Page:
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Are you being subjected to parental alienation?

On Behalf of | Apr 28, 2021 | Divorce, Family Law |

Having children can be enormously rewarding. A child custody dispute, though, can threaten your relationship with your child. You might be faced with limited visitation or losing sole physical custody, or maybe your simply not kept up to date on everything that is going on with your child. Although a contentious divorce or child custody battle can risk driving your child away, the truth of the matter is that your child’s other parent may have been stacking the deck against you well beforehand through a process called parental alienation.

What is parental alienation?

Parental alienation is the process through which one parent manipulates a child with the intent of distancing that child from his or her other parent. Some people refer to this process as programming, while others consider it a form of brainwashing. Some even consider it a form of child abuse.

How alienation occurs

The process of parental alienation can take many forms. In a simple case, an alienating parent simply tells the child false information about you so as to sow doubt in the child’s mind about your goodness. Your child might be consistently told that you’re a liar or that you’re responsible for infidelity in the marriage. There’s really no limit to the lies that can be told to your child.

But alienation doesn’t stop there. An alienating parent might schedule a party or a vacation during your parenting time, which then forces the child to miss out on a fun activity and blame you as a result. These tactics build resentment in the child and further distance him or her from you. In the most severe cases of parental alienation, young children are even made to believe that they have been abused or neglected by you. These allegations can have serious ramifications in a custody dispute, threatening to limit or even eliminate your contact with your children.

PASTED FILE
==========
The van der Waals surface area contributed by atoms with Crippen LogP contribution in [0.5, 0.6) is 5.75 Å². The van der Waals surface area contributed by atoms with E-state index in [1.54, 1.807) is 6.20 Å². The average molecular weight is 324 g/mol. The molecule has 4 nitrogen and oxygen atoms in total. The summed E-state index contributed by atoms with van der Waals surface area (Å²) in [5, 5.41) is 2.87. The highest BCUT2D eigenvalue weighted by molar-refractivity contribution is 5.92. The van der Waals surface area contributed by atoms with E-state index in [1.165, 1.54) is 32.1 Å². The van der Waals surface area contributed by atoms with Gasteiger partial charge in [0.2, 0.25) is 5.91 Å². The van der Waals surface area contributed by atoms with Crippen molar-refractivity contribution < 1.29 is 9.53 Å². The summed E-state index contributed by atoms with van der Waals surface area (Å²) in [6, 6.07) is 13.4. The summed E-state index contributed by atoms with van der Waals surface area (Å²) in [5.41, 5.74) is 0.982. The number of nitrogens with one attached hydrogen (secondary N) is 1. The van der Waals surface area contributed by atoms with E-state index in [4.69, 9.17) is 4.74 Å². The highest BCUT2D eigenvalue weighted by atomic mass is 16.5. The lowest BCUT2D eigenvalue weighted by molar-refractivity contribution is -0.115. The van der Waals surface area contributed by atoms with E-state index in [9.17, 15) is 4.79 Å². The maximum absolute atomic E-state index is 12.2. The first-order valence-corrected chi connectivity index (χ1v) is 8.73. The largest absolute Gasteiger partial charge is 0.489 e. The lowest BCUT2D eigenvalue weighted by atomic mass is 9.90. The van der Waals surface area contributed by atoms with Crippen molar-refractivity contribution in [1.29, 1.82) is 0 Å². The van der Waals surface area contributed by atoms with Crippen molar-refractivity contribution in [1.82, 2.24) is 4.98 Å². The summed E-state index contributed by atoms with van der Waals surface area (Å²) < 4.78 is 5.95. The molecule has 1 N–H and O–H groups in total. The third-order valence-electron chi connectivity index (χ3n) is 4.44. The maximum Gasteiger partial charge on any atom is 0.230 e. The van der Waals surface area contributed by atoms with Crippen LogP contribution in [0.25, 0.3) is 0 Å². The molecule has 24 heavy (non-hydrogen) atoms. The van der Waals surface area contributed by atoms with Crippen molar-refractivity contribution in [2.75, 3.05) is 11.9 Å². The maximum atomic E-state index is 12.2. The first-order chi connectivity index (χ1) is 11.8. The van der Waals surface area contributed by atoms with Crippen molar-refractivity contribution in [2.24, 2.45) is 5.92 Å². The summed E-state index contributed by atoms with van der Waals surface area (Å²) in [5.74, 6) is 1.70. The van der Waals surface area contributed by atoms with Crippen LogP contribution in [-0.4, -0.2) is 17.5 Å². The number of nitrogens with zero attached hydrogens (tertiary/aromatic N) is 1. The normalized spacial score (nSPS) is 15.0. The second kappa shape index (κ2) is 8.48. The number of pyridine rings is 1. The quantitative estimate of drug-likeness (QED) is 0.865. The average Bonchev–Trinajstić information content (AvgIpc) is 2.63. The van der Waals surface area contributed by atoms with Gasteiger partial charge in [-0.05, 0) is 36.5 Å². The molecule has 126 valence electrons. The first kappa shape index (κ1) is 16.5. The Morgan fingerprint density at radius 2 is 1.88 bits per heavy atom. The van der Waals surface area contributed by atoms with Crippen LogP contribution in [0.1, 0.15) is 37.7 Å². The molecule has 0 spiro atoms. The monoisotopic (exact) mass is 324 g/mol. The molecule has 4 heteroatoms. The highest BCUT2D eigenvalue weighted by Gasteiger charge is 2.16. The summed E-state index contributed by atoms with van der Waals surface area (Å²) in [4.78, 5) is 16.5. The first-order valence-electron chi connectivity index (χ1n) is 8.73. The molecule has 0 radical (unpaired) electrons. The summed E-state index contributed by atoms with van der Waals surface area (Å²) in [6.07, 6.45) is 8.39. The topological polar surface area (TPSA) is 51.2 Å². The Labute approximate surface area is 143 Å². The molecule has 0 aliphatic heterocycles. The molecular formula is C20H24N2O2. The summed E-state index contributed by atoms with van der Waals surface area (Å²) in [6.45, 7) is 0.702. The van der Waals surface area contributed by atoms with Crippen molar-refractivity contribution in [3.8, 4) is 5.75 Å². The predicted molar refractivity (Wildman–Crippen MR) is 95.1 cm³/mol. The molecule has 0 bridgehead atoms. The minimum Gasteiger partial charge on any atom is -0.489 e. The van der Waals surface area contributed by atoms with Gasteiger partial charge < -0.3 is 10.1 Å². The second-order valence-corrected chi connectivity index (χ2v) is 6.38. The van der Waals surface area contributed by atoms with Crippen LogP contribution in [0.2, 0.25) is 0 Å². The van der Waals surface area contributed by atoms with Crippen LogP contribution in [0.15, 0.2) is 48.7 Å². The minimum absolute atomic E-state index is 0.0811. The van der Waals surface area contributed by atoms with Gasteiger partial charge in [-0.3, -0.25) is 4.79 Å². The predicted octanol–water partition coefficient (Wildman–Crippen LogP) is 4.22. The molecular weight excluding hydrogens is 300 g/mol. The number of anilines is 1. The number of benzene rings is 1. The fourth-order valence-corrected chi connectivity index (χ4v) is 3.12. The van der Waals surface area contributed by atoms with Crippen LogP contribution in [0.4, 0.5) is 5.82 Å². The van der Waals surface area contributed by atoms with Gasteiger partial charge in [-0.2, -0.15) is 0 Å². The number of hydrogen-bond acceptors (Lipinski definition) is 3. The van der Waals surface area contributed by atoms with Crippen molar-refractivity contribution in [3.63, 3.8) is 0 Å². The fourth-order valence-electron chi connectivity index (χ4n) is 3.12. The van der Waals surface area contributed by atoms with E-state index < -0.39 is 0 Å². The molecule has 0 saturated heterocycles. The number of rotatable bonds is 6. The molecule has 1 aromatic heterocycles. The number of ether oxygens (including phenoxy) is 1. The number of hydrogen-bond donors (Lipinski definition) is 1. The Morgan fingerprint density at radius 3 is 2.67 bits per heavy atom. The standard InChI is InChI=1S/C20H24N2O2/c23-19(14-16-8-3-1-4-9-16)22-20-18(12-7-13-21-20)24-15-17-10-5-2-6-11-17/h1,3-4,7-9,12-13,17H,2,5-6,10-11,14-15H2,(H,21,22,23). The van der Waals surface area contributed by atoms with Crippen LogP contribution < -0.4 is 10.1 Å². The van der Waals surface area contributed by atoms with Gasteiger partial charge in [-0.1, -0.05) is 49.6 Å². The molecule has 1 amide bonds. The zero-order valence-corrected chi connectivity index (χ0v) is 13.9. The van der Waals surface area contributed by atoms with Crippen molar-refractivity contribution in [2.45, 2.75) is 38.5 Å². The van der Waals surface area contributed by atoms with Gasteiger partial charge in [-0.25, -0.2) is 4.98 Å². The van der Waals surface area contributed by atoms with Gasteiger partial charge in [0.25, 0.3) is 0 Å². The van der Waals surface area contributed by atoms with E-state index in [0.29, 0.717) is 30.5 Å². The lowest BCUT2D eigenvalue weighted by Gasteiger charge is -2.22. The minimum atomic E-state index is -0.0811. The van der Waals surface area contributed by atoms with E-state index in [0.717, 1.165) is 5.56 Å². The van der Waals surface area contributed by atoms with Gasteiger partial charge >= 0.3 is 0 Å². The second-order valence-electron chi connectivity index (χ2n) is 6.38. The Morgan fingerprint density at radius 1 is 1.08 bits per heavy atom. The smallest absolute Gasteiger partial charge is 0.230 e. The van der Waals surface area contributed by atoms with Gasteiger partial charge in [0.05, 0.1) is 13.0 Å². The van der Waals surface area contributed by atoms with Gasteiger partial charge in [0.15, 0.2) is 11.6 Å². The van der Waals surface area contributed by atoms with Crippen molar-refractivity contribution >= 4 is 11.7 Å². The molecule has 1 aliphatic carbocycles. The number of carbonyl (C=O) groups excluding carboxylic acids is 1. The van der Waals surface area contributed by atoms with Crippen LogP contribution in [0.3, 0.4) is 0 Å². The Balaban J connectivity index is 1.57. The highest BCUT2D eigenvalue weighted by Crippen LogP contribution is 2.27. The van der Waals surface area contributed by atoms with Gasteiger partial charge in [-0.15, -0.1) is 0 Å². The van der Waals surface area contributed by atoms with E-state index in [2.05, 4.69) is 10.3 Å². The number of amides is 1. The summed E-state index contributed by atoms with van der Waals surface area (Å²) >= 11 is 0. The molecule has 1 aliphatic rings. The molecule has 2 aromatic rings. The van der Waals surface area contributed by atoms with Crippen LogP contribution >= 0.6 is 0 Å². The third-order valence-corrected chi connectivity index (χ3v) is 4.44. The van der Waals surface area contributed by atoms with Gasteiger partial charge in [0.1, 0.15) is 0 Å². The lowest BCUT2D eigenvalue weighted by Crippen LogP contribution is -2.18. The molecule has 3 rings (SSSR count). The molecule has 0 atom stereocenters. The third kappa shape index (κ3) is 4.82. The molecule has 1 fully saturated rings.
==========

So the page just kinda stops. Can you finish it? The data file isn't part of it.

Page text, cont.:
Parental gatekeeping

Another alienation tactic that is often utilized is parental gatekeeping. Here, a custodial parent strictly controls your access to the child and the information you receive about the child. For example, you might not be informed about important medical events and even school and extracurricular activities, which then create distance between you and your child. You also might be prevented from accessing your child even though you have a court order in place for visitation. Again, this can impact your relationship with your child.

Parental gatekeeping isn’t always intentionally used to alienate a parent. Sometimes the custodial parent truly thinks that he or she knows what’s best for the child and is simply trying to protect the child. This doesn’t make it right. You are your child’s parent, too, and you deserve the opportunity to play that role in a way that furthers your child’s best interests, regardless of what your child’s other parent thinks.

Fight to protect your child and your child’s best interest

Parental alienation, in its varying degrees, is far more common that people realize. That’s why you shouldn’t overlook it as a possibility in your divorce or custody case if your relationship with your child has become strained over the last several months or years.

To successfully combat parental alienation, though, you’ll need strong evidence and compelling legal arguments. That’s why you’ll want to be diligent about documenting everything that feels off to you, whether that be statements made by your child that show unfair criticism without justification or the use of words or phrases that are not age appropriate or instances when the other parent has cut you out of an important part of your child’s life. Witnesses might be able to help you build your case if they’ve observed alienating behavior, and social media posts and emails might help you build your claim.

In the end, you don’t want to leave any stone unturned. There’s simply too much at stake. That’s why if you think that you’re being subjected to parental alienation, then it might be time to have an aggressive legal advocate on your side who can help you fight for a just outcome.